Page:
Our Story, Part 3

So, I figured it out. Orgasms, pretty powerful stuff. Just as I did, we really had hit a rut, stagnant to the point of discontent. I had really retreated inside myself, worried what would happen if I shared this with him, embarrassed, fearful of rejection. I worried he might feel inadequate if I told him I had never had one. I never faked them, I just never talked about them.

My husband actually approached me first. He sat me down to talk about how he felt like we were at a place where we acted more like friends than a married couple. In a very loving way he proposed we figure out how to get our sexy back. I was almost bursting with excitement and fear, listening, then sort of poured out all this emotion about not ever having an orgasm, how I bought a giant box of sex toys and I figured it out on my own. Surprisingly, his face lit up. We got busy.

I’ve said before that sex can be pretty powerful. As soon as we began communicating openly about what was happening in the bedroom, our communication outside the bedroom improved. I heard him more, he was much more confident. We were happier than we’d been in a while. Then, at work, something threw me for a loop.

For years, I worked with female sex offenders. I heard their horrific stories every day, both the crimes they had committed and the ones they had suffered. I was always able to separate what had happened to me, I guess I just stuffed it down deep, ignored it. I never really even thought about it, didn’t give it much weight. It never seemed any more worthy of sadness than any other relationship I ever had. It was certainly tame compared to some of the stories I heard. Then, one day at work we were told there was going to be some major restructuring and positions would be shuffled around. There was a possibility I’d have to work with the male sex offenders. I could barely breathe. I went home a mess. I couldn’t do it, even if it meant I’d have to quit, I knew I couldn’t do it. And I knew why. Suddenly, this thing had weight. A crushing, embarrassing, guilty, remorseful, weight and I hated it. I was devastated, I felt weak and silly. Not only did I have to think about it and admit it hurt, I had to tell my husband I might need to quit my job because of it. So, this thing I always thought was not important was now governing my life in an instant.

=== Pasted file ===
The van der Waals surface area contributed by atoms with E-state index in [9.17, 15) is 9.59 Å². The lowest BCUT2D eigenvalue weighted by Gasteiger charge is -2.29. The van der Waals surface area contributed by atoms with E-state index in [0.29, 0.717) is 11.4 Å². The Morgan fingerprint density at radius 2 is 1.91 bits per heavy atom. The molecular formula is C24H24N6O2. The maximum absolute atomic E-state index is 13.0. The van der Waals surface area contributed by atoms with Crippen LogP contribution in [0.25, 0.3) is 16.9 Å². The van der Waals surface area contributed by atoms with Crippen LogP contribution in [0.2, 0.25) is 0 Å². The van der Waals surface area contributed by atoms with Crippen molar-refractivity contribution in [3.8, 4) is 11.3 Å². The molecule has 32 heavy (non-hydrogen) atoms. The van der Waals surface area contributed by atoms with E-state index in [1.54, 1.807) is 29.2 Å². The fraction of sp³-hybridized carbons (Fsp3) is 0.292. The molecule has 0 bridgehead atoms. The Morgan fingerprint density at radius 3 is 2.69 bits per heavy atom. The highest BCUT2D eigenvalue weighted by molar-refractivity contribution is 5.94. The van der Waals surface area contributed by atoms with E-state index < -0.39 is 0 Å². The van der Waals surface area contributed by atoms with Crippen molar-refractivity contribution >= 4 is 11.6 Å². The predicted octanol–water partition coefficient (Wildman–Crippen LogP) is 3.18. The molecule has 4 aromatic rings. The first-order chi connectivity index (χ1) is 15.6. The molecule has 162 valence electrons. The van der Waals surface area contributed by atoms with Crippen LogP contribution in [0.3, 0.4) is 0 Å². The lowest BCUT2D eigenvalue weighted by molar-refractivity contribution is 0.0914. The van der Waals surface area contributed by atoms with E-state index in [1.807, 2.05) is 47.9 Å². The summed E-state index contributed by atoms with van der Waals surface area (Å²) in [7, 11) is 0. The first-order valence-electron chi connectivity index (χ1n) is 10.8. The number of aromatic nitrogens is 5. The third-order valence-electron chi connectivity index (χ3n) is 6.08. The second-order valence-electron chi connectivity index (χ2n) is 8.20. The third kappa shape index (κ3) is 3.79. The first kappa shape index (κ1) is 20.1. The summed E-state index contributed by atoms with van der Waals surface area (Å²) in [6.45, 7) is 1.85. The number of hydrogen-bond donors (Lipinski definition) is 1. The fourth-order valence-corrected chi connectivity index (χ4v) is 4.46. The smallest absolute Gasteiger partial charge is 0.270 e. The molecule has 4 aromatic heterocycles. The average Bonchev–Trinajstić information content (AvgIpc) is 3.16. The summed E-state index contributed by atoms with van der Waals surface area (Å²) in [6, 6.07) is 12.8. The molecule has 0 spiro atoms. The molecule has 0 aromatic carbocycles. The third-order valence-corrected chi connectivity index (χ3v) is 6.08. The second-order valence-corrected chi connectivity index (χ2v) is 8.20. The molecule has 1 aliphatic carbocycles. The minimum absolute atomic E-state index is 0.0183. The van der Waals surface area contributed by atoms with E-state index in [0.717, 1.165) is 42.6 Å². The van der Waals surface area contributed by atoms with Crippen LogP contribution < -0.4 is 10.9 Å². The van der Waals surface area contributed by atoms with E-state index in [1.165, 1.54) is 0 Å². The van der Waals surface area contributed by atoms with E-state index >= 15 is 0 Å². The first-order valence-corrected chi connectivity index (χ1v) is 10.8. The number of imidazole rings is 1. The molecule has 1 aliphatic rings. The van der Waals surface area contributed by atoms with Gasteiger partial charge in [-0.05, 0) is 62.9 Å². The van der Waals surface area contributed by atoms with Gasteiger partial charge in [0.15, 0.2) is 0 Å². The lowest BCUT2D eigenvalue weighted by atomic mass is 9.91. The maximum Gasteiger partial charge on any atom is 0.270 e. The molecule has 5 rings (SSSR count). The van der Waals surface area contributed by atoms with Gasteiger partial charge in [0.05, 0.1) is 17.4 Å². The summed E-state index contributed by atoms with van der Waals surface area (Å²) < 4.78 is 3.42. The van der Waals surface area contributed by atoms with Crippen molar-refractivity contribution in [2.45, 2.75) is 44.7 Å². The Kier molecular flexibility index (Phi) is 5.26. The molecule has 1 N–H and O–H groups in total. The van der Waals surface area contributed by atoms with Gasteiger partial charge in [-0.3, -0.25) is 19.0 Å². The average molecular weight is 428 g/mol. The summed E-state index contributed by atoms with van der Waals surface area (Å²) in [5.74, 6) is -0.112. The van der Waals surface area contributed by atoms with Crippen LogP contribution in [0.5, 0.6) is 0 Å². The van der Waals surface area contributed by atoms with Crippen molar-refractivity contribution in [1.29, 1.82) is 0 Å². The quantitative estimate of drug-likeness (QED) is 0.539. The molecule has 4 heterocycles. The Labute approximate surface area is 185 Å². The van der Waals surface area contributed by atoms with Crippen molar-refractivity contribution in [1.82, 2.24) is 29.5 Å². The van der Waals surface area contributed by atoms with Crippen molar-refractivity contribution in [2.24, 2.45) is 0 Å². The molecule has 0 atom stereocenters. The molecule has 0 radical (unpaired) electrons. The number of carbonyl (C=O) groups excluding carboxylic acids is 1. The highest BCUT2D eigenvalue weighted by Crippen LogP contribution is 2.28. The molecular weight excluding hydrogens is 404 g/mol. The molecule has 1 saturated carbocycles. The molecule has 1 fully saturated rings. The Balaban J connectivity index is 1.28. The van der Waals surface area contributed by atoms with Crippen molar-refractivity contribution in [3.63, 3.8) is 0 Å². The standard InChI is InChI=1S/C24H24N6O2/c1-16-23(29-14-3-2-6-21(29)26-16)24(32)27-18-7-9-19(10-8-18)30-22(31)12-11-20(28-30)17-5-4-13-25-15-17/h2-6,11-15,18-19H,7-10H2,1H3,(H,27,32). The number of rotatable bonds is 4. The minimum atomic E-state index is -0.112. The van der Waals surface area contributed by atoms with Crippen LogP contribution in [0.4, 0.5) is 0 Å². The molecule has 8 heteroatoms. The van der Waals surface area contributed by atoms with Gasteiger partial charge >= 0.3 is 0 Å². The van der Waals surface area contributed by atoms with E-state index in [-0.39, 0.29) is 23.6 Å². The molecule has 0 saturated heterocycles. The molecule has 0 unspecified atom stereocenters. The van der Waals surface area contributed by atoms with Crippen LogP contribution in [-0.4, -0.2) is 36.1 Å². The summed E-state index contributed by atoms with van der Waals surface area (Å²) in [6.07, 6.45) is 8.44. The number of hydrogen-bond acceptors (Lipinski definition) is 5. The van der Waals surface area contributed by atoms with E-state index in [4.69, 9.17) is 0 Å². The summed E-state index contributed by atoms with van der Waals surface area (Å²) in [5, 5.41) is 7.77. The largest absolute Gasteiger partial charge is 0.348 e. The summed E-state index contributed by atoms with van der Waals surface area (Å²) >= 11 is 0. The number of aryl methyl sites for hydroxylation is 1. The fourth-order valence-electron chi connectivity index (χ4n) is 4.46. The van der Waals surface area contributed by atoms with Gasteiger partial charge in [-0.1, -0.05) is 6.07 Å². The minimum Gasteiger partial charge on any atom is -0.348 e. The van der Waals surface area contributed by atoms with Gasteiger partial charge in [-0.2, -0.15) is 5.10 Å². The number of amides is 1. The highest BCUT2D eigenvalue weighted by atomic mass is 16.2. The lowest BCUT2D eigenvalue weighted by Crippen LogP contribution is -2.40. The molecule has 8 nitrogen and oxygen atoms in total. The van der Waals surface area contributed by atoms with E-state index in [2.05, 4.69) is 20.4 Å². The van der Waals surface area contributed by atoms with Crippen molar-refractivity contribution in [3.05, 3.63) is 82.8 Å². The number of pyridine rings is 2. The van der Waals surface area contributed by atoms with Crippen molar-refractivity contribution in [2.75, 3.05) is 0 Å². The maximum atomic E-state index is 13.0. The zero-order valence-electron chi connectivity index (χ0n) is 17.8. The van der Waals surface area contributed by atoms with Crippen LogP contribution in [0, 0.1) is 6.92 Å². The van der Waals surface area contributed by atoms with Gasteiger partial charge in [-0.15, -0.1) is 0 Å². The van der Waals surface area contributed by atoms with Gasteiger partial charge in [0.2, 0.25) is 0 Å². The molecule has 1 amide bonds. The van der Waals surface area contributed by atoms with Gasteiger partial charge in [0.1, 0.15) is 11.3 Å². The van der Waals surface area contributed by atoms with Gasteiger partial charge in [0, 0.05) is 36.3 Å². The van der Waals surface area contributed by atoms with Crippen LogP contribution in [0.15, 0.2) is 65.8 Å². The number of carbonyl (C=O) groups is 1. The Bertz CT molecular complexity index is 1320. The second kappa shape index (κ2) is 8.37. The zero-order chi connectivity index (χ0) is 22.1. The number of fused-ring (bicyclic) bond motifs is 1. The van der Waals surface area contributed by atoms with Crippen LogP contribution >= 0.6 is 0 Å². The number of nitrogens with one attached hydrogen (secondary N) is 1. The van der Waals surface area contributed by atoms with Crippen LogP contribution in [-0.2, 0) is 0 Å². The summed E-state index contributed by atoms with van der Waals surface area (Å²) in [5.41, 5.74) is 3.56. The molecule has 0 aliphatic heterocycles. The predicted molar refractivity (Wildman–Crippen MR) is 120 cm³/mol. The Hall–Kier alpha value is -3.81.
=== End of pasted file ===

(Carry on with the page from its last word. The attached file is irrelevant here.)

I was afraid. It made it more real that my husband knew the guy. He could put a face to the name, the same face I saw when I thought about it. Most of all, I had to face feeling like I let it happen. I went there willingly, sat on that couch, let him think I was there offering myself to him. I felt like I let this guy take complete control over me and it made me feel weak and small and defenseless. So, I spent the next few days pretending there was nothing wrong, trying to figure out what to say. Finally, I just sat him down and told him. I began with the work situation, then told him what had happened, even told him who it was. He just hugged me, for a long time. He told me he loved me, it wasn’t my fault and it didn’t change anything between us. Then, he told me he’d help me look for a new job.

I loved my husband, I wanted my husband, but I never wanted to NEED him. I didn’t want to have to rely on him, to not be able to live without him. This sounds crazy even as I write it, but truly needing him felt weak, dependent, like my mom, like that girl who was overpowered by that guy in college. But, after we talked and he was so accepting and loving and supportive, I knew I needed him. I needed him with very ounce of my being (I always had) and it wasn’t quite so scary.

Luckily, the work restructuring didn’t effect me and I never had to move or quit. As a result of the situation, my husband and I were closer and our communication kept improving. As it improved, I began to realize just how screwed up my thinking was. It’s all I thought about, actually. I really wanted to give him a voice, to hear him, respect him, empower him. I began to see that my behavior did exactly the opposite. I also began to see that I didn’t even respect myself.

I started exercising, eating healthier and lost weight. My husband was so supportive, helped rearrange our schedules and lives to make my exercise plan a priority. He joined in, ate well with me and lost weight too. I started doing races, feeling better, gaining confidence and opening up a little more to him. Our sex life was better than ever. The control issue, that was the most difficult, it was habit at this point. I struggled relentlessly, knowing I needed to stop, but not knowing how, to just really let go. In my head, all I wanted was to follow and not feel weak. I was getting tired. He was so much more confident, expressing his desire to make decisions without me fighting them so often. I tried, sometimes successfully, sometimes not. For the next few years we were pretty happy, but I struggled to stop being so controlling and we kept talking, trying to figure it all out.

Then, I got a Kindle and bought a book.

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